South St. Louis County News

St. Louis Call Newspapers

South St. Louis County News

St. Louis Call Newspapers

South St. Louis County News

St. Louis Call Newspapers

Crestwood aldermen set to discuss possible tax-rate hike tonight

City faces revenue problem, not cost problem, Sime says
Gregg Roby
Gregg Roby

The Crestwood Board of Aldermen is scheduled to discuss tonight the possibility of placing a tax-rate increase before voters.

The board will meet at 7 p.m. at the Government Center, 1 Detjen Drive

The city’s proposed 2016 budget projects a deficit of more than $1 million. Interim City Administrator Frank Arnoldy recently told Mayor Gregg Roby and aldermen that because so many budget cuts have been made over the past 10 years, it will be difficult to maintain the level of services residents require unless a revenue solution is found.

Former City Administrator Mark Sime’s resignation was effective Oct. 23, and Arnoldy, the city’s police chief, was named interim city administrator.

Residents now pay about $8 a month to the city in taxes, Arnoldy said during a recent aldermanic work session on the proposed 2016 budget. He also presented scenarios showing how much revenue could be generated by tax-rate increases ranging from 10 cents to 50 cents. The city’s current residential tax rate is 24.8 cents per $100 of assessed value; commercial, 39.9 cents; and personal property, 27.8 cents. A 40-cent tax-rate increase would generate an additional $1,000,972 in tax revenue and put the city in “a solid position,” according to Arnoldy.

The owner of a $200,000 home would pay an additional $152 a year in taxes to the city, or $12.67 per month.

During an Oct. 16 Ways and Means Committee discussion of the budget, Sime noted that the cost of implementing the city’s new pay plan would be roughly $140,000, but he considered it an essential expenditure, citing improved employee morale versus the additional costs of hiring new employees and training them.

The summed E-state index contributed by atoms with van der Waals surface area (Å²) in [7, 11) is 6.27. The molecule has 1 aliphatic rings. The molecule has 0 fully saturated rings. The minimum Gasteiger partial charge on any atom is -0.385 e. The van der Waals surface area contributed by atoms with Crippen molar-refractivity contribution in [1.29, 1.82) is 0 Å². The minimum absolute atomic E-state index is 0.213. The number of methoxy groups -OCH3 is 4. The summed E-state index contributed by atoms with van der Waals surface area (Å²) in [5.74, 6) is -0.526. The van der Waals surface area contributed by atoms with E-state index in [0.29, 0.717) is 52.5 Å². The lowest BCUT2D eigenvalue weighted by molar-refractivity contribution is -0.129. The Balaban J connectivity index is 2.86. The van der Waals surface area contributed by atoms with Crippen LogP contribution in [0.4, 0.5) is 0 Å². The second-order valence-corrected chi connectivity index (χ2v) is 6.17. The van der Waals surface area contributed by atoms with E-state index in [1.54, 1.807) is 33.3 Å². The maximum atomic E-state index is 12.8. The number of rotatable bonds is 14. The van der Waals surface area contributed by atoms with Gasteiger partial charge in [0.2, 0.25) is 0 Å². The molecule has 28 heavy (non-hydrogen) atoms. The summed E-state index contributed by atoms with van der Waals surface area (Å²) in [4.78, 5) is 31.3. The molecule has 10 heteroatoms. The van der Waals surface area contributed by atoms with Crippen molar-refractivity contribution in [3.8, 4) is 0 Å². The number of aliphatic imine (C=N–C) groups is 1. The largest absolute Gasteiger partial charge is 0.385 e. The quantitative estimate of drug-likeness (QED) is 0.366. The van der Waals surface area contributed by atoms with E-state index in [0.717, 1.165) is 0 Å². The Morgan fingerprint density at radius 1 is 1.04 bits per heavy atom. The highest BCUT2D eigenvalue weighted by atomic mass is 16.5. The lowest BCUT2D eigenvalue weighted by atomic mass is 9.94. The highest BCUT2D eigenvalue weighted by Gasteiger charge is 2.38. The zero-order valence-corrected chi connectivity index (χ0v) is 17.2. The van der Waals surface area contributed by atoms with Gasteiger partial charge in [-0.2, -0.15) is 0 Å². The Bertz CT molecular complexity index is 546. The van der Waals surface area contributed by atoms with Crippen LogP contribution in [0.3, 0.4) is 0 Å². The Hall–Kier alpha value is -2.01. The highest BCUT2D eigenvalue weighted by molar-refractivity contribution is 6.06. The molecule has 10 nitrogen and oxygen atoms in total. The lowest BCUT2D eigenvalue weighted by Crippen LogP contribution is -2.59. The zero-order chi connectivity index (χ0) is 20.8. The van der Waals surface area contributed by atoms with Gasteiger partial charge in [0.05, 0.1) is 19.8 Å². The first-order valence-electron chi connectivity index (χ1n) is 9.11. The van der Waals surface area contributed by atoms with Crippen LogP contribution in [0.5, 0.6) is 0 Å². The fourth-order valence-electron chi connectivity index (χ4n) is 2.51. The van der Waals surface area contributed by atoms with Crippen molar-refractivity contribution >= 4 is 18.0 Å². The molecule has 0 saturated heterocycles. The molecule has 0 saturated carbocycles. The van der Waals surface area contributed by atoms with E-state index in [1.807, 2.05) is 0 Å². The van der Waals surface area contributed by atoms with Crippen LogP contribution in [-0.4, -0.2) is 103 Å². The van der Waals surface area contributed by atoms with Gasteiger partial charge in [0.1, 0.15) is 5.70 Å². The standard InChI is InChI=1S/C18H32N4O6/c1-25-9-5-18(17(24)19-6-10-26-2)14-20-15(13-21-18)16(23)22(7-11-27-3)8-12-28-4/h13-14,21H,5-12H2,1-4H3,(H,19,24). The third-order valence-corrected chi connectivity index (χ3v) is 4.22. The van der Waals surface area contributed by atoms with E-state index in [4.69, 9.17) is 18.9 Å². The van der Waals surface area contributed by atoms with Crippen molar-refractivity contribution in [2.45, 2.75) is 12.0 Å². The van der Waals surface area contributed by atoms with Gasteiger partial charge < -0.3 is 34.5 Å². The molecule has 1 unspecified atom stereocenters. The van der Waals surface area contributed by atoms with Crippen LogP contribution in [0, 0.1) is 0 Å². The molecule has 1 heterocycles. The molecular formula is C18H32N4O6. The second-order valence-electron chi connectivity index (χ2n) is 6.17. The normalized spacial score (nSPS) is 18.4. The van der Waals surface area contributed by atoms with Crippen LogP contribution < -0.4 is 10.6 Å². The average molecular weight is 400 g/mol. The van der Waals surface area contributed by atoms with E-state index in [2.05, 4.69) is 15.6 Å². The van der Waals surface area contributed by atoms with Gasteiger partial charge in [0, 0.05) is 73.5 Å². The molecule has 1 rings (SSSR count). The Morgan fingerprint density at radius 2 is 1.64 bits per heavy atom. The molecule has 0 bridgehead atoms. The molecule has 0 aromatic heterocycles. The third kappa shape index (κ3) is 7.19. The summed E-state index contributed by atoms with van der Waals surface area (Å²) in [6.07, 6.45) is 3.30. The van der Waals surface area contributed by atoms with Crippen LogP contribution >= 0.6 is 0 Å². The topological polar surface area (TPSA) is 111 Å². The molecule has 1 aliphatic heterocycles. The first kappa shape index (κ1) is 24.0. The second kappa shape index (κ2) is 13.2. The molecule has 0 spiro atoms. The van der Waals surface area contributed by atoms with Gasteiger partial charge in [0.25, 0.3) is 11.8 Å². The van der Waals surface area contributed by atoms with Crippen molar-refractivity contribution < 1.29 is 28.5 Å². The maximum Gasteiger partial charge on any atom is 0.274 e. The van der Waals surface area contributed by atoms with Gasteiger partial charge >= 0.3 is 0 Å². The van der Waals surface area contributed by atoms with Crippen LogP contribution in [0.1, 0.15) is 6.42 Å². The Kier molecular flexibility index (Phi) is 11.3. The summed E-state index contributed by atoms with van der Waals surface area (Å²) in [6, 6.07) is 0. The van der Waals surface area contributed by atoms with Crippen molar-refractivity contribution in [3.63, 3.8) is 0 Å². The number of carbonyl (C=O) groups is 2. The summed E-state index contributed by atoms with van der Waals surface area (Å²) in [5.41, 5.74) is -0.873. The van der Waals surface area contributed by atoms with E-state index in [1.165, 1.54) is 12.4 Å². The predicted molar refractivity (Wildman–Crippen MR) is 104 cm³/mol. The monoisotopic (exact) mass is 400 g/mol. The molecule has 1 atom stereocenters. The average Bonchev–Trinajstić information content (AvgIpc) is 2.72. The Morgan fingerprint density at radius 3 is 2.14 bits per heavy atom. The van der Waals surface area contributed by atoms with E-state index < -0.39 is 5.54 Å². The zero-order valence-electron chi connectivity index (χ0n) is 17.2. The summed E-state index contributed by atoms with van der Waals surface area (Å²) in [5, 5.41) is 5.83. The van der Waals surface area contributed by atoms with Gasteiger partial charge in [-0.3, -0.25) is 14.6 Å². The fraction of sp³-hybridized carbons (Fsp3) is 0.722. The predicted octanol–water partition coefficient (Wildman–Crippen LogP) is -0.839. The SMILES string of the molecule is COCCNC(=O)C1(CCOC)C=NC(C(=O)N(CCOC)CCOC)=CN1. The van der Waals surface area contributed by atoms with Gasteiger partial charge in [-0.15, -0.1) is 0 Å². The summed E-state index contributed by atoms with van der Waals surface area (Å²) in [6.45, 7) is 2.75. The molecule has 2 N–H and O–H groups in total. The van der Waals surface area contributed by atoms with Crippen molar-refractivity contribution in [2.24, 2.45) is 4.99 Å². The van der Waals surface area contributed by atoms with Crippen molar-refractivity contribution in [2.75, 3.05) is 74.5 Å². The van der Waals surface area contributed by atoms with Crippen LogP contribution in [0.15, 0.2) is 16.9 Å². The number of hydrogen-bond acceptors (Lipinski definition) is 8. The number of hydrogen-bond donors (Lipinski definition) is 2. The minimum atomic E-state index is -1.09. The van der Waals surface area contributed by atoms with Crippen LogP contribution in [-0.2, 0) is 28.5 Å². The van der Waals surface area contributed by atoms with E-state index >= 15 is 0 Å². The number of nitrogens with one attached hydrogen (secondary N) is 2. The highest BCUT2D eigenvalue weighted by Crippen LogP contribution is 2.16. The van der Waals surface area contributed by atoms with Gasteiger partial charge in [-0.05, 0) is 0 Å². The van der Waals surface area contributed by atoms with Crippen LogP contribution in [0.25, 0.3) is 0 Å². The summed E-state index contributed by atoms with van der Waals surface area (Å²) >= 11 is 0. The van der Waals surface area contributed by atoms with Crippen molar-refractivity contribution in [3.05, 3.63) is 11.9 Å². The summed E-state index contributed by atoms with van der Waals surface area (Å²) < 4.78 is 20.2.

The pay plan is included in the proposed 2016 budget.

“… I struggled long and hard, and I talked to Mayor Roby about this, and we decided we’ve got to bring this forward as is because these are costs — it’s not really an expenditure problem in the city,” Sime said. “It is a revenue problem, and we feel that we, the city — the staff, the aldermen, the mayor — we all must work with the residents to come up with a plan for increasing the revenue, alleviating the revenue problem so that we can continue to move forward as a city.”

Roby later noted that back in the 1960s when the mall was thriving, the city’s tax rate was nearly 60 cents per $100.

“… At that time, we were fortunate enough to have the great Crestwood mall generating a tremendous amount of revenue, and the boards at that time thought, ‘Well, what are we going to do with all this excess revenue?’ and they said, ‘Well, let’s cut the property taxes to the residents and give them a break.’ And we did,” Roby said. “And now we don’t have the mall.

“We don’t have the income, the revenue coming in, and it’s time for the residents to step up again and help out. I don’t think that’s asking too much … I would not be for and I would not recommend to the board the cutting of the pay plan.”

Ward 1 Alderman Darryl Wallach said he was struggling with the message that sends to taxpayers.

“I don’t think we’re sending a wrong message,” Roby replied. “I mean, I think what we’re telling our residents is our revenues have remained stagnant, if not down slightly, and our expenditures continue to increase. And who do they expect to pay the bill for them if they don’t? I mean, let’s be realistic about it. I didn’t come in here to this position — and I’m going to be very candid — I didn’t come in here to this position and promise anybody there wouldn’t be a tax increase.

“Sure, I’d love to go without it, but the reality of the fact is there’s not enough dollars in revenue coming in to meet the obligations we have, and we can’t keep pushing things off and deferring our maintenance to this city …”

City officials simply need to be honest and up front with residents about the need for more revenue, the mayor said.

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